Wildlife groups might focus their work on wolves, bald eagles, or sea lions and focus on the following cases: gray wolves in Yellowstone Park; bald eagles in the Channel Islands; or sea otters along the coast of Alaska, Washington state, or British Columbia.
Aquatic groups might focus on efforts to recover humpback chub in the Colorado River below Lees Ferry (1, 2), recover native trout in Brooktrout Lake in the Adirondacks, or restore Poplar Island in the Chesapeake Bay.
(20 min.) Once each group has a topic and has identified a particular case study, have them:
Begin a causal diagram by identifying the desired ecosystem service(s) and putting them in a dark blue box. Try to link these services to specific species of interest or some social value—i.e., a linking measure. Put those in light blue boxes.
Add to the diagram in green circles key ecological attributes or processes that influence the status of the ecosystem or species that supports the service. In what way were/are these attributes or processes degraded? What is the stressor?
Add to the diagram several policies/actions in brown boxes that could influence these key ecological factors then add one or more linking measures to the ecosystem service. Who might implement the actions?
Identify a group of people who would be affected by these policies or actions. Type these under each brown box. Are there vulnerable groups whose needs have not previously been integrated into the calculation of benefits? Do some groups stand to gain, and some to lose, from this policy?
(10 min.) With the remaining class time, have each group share their draft diagram in a lightning session of 2-min. per group. To wrap up this session, ask the entire gathering: How does social value and causal diagramming provide different insights than classic ES defined by economic exchange value? How might policy makers change their designs when social value and linking measures are set as measures of success that include more-than-economic benefits to society?
As an optional extension, dedicate a second class session to this topic. Groups would be able to receive feedback on their draft diagrams and revise them to include more nodes and layers of socio-environmental impact flow (~20 min). Then, ask groups to draft a public relations campaign based on their social benefit and linking measure priorities. How would they “sell” the general public on a specific environmental management policy, based on the argument that it has real, tangible benefits to the population (~30 min)? Have each group then present their policy pitch in a mock town hall session, with 5-min. presentations and “community” feedback from peers. This exercise may result in an amplification not only of social benefits, but also the illustration of tradeoffs and unanticipated consequences from policy choices.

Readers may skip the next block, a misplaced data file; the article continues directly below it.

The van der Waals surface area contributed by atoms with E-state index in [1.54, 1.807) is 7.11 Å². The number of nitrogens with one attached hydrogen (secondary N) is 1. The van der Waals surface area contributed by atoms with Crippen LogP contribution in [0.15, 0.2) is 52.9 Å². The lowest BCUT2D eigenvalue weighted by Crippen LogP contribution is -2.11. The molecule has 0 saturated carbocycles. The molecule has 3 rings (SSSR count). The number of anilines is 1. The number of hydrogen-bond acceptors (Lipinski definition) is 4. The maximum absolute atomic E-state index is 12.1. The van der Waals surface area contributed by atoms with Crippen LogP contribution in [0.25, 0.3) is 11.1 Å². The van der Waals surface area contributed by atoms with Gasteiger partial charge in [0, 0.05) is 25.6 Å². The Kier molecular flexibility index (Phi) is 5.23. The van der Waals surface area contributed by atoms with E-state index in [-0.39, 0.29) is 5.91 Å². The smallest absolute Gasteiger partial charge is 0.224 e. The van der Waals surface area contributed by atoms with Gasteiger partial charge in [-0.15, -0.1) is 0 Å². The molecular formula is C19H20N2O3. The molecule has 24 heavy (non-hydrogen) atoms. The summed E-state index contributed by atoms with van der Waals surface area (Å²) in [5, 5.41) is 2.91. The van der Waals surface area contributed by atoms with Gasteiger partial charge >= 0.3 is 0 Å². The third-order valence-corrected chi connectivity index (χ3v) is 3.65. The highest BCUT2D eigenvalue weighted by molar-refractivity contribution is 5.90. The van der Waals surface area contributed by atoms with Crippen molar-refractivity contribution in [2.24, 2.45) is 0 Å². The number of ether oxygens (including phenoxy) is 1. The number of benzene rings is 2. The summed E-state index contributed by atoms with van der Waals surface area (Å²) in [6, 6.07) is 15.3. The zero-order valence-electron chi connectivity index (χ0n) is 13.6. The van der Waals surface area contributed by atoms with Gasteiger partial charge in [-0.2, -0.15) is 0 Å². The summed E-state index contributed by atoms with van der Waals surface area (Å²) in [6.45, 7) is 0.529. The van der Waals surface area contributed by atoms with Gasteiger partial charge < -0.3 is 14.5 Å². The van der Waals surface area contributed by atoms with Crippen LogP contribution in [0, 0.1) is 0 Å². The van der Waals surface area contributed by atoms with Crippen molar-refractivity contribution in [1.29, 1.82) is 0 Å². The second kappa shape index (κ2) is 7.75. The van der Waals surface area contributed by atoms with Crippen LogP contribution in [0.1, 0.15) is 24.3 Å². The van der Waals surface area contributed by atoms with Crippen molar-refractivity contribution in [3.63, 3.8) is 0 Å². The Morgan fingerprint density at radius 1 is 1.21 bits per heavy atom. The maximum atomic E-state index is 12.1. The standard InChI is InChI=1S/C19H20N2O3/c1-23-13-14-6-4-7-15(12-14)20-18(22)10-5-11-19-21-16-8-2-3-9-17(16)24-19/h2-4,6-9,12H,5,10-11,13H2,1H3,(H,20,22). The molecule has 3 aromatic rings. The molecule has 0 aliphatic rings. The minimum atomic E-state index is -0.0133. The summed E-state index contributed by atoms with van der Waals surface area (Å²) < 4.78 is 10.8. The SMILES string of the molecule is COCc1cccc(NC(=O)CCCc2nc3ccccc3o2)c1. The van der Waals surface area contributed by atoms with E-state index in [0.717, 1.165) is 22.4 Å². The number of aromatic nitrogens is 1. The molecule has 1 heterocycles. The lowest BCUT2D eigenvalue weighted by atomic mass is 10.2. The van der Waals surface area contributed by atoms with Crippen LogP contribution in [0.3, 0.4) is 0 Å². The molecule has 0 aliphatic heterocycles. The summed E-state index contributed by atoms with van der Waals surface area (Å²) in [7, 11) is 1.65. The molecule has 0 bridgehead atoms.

Final Ecosystems Goods and Services Metrics
This U.S. Environmental Protection Agency website contains a great deal of information (and extensive links for more) on what author Paul Ringgold calls “Final Ecosystem Goods and Services.” This phrase simply refers to what people value, but he labeled it “Final” to reflect the fact that intermediate or linking measures are needed to relate ecological attributes and processes to ecosystem services. He and others have developed a step-by-step process for analyzing how changes to ecosystems impact human welfare.
Ringold, P., Phifer, C., & Andrews, F. (Eds.) (2020). Metrics for National and Regional Assessment of Aquatic, Marine, and Terrestrial Final Ecosystem Goods and Services. U.S. Environmental Protection Agency, Pacific Ecological Systems Division, Center for Public Health & Environmental Assessment. https://www.epa.gov/eco-research/final-ecosystem-goods-and-services-fegs-metrics-report
Valuing Ecosystem Services
This chapter provides an overview of ES challenges and details recommendations based on UNESCO indicators. The authors argue that ES should have the following properties: (1) be meaningful to an external audience, (2) have an agreed-upon, scientifically sound meaning, (3) be representative of an environmental aspect of importance to society, and (4) assist decision making by being efficient and cost-effective to use.
Wainger, L.A., & Boyd, J.W. (2010). Valuing Ecosystem Services. In K. McLeod & H. Leslie. (Eds.) Ecosystem-Based Management for the Oceans. Island Press.
BRIs: What Are Benefit Relevant Indicators?
This website from the Assessment Framework of the National Ecosystem Services Partnership provides more detail on linking measures (here they are called Benefit Relevant Indicators), including considerations of ES demand, use value, nonuse value, and other social benefits. The authors provide questions to assess whether a benefit is socially relevant and best practices for articulating BRIs.
Olander, L., Johnston, R.J., Tallis, H. et al. (2016). Federal Resource Management and Ecosystem Services Guidebook (2nd ed.) National Ecosystem Services Partnership, Duke University. https://nespguidebook.com/assessment-framework/what-are-benefit-relevant-indicators